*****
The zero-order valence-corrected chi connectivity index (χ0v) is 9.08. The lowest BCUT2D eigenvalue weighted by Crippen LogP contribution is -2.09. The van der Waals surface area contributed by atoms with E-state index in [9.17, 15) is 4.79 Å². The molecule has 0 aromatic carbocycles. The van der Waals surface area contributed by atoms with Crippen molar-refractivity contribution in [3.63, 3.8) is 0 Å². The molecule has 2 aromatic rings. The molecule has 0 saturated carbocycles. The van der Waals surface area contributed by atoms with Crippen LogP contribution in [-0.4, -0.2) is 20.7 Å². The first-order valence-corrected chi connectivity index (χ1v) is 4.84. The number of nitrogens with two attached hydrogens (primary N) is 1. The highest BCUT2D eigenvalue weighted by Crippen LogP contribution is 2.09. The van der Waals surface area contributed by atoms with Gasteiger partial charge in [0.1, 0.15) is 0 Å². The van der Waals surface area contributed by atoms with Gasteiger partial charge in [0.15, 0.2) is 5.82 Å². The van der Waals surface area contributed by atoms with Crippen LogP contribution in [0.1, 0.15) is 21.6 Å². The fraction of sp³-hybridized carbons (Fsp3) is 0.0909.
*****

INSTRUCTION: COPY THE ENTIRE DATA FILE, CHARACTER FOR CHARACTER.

The zero-order valence-corrected chi connectivity index (χ0v) is 9.08. The lowest BCUT2D eigenvalue weighted by Crippen LogP contribution is -2.09. The van der Waals surface area contributed by atoms with E-state index in [9.17, 15) is 4.79 Å². The molecule has 0 aromatic carbocycles. The van der Waals surface area contributed by atoms with Crippen molar-refractivity contribution in [3.63, 3.8) is 0 Å². The molecule has 2 aromatic rings. The molecule has 0 saturated carbocycles. The van der Waals surface area contributed by atoms with Crippen LogP contribution in [-0.4, -0.2) is 20.7 Å². The first-order valence-corrected chi connectivity index (χ1v) is 4.84. The number of nitrogens with two attached hydrogens (primary N) is 1. The highest BCUT2D eigenvalue weighted by Crippen LogP contribution is 2.09. The van der Waals surface area contributed by atoms with Gasteiger partial charge in [0.1, 0.15) is 0 Å². The van der Waals surface area contributed by atoms with Gasteiger partial charge in [0.15, 0.2) is 5.82 Å². The van der Waals surface area contributed by atoms with Crippen LogP contribution in [0.1, 0.15) is 21.6 Å². The fraction of sp³-hybridized carbons (Fsp3) is 0.0909.